"The U.S. does not currently have the ability to even track this weapon, much less defeat it," said Steve Ganyard, a retired Marine colonel and ABC News contributor.

On Monday, China's foreign ministry denied a Financial Times report that it had tested a nuclear-capable hypersonic missile and instead claimed that it had conducted a "routine test" of a reusable space vehicle.

The newspaper cited five American officials who said China had launched a long-range rocket that deployed a hypersonic glide vehicle that circled the earth in a low orbit before returning to a target area in China, missing it by two dozen miles. ABC News has not independently confirmed the report.

The development raised the possibility of a new arms race for a concept and technology that few people have even heard of.

The idea is that gliders fitted atop ballistic missiles use the rocket's force to achieve hypersonic speeds, more than five times the speed of sound, as they glide and maneuver through the atmosphere for longer distances than ballistic missiles.

It is believed that because the gliders travel at lower altitudes than a warhead launched from an ICBM, current early warning systems would have a hard time tracking them as they head toward their targets.

They are also hard to track because the glide vehicles are maneuverable in the atmosphere, unlike ballistic warheads that follow a fixed trajectory, meaning they could weave their way around ground-based interceptor missile systems.

The U.S. has been developing its own hypersonic weapons programs, but both Russia and China have claimed technological advances that they say have made their programs already operational.

But China's test launch would be a significant step forward because a glider was placed into a low earth orbit and then reentered the atmosphere as it headed towards a target at hypersonic speed.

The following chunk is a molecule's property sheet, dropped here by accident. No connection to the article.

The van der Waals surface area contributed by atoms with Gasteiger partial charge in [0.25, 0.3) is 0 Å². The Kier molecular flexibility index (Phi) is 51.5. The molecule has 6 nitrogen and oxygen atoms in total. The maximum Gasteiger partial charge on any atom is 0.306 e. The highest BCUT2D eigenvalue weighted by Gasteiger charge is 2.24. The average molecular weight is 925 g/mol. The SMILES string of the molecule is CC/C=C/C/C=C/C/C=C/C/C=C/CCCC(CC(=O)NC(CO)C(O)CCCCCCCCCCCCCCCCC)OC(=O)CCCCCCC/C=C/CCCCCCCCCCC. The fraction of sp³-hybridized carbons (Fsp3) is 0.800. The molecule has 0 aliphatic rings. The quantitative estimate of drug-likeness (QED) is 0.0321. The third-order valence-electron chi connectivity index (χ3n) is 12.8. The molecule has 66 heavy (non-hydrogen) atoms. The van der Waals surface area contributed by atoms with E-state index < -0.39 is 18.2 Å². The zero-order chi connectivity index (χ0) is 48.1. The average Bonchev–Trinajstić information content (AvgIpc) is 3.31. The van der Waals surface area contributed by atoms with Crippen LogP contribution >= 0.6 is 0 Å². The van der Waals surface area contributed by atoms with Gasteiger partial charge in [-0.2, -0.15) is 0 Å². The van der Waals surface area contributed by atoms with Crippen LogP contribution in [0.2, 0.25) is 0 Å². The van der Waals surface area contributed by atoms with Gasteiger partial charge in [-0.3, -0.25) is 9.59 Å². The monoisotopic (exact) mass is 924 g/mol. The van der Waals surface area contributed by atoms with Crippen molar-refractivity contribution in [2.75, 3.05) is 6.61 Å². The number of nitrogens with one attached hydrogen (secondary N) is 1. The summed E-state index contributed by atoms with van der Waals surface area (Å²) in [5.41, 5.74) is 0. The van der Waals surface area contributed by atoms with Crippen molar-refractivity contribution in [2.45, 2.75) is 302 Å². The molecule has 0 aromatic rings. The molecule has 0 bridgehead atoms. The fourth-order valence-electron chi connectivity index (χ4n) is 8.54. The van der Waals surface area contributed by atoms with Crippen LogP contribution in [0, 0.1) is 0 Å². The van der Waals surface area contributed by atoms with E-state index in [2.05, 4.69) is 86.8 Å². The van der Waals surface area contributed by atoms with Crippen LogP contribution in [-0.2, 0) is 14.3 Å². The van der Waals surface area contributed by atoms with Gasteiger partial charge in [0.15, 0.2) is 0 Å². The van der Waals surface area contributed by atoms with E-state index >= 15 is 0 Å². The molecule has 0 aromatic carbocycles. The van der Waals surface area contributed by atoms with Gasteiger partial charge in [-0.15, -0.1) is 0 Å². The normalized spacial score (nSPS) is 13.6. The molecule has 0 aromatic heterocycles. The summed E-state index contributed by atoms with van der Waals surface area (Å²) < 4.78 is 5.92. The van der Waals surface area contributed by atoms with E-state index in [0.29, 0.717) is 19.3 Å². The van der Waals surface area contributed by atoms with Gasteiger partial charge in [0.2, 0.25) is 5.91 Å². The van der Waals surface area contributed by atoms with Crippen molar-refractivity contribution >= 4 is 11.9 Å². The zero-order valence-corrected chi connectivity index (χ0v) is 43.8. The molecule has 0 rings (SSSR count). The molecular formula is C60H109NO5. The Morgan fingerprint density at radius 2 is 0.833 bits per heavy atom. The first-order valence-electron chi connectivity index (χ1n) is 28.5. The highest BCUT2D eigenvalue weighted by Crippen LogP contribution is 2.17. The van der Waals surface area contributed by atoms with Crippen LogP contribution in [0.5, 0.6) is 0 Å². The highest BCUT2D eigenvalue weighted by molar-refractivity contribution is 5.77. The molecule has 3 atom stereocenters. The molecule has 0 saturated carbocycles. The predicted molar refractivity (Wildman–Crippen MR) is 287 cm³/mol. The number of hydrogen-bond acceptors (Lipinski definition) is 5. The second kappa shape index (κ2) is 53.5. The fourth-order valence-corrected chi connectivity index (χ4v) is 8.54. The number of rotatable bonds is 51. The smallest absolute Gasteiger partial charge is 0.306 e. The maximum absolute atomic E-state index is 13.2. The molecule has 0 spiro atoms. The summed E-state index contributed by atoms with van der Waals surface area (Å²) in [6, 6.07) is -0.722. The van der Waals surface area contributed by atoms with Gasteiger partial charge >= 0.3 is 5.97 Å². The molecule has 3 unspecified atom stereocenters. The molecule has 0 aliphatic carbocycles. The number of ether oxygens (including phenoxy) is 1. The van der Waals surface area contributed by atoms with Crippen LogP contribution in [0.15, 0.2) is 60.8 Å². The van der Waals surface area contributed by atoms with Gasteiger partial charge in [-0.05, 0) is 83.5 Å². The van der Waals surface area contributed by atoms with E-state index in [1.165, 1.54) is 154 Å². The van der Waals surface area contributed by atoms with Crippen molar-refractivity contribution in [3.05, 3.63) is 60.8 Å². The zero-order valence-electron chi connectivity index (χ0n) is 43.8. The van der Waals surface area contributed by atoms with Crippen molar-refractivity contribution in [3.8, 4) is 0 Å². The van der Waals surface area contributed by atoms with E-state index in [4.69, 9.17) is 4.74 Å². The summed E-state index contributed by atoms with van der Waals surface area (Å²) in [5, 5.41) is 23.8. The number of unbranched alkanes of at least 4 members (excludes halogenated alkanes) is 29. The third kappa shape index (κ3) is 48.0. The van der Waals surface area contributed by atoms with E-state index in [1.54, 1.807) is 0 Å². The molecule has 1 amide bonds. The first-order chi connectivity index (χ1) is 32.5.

"What China tested was an orbital bombardment system," said Jeffrey Lewis, with the James Martin Center for Nonproliferation Studies. "The glider entered orbit and had to be brought back down with a de-orbit burn. It's not clear how much gliding it actually did."

Either way, the possibility of a new Chinese glider capability from space is raising concerns, particularly if it is capable of carrying a nuclear warhead and able to evade current missile defense systems.

"It will give the Chinese the ability to conduct a nuclear strike anywhere in the world without warning," said Ganyard.

"They now have a weapon that we don't have, we can't defend against, we can't even see. So, we are at a strategic disadvantage," he said. "And it is probably the first time since the end of World War Two, maybe 1945-46, that the U.S. has been at a strategic disadvantage to any other country. We are behind, and the Chinese have the edge."

Taylor Fravel, the Director of the Security Studies Program at the Massachusetts Institute of Technology, acknowledges that the new Chinese capability "does expose the limits of the U.S. missile defense system" designed to counter ballistic missiles from North Korea and Iran," but he does not see a new Chinese glide vehicle as destabilizing.

"Given the continued large gap in warhead stockpiles, whereby China possess only a fraction of those of the U.S. this particular test should not upset the U.S.-China nuclear balance or be destabilizing in that way," he told ABC News.

"However, it underscores China’s determination to strengthen its deterrent, especially as amid the steep decline in U.S.-China relations and long-standing concerns about missile defense," he added.

A nuclear military power since the 1960s, China is believed to maintain a small stockpile of at least 250 nuclear warheads, as well as a modest launch capability housed in dozens of missile silos.

Meanwhile, the United States has declared a stockpile of 3,750 warheads capable of being deployed by hundreds of land-based and sea-launched missiles and a strategic bomber fleet.

But recent open-sourced satellite images indicate that China is constructing more than 200 additional missile silos, an indication that it may be expanding its nuclear weapons capability.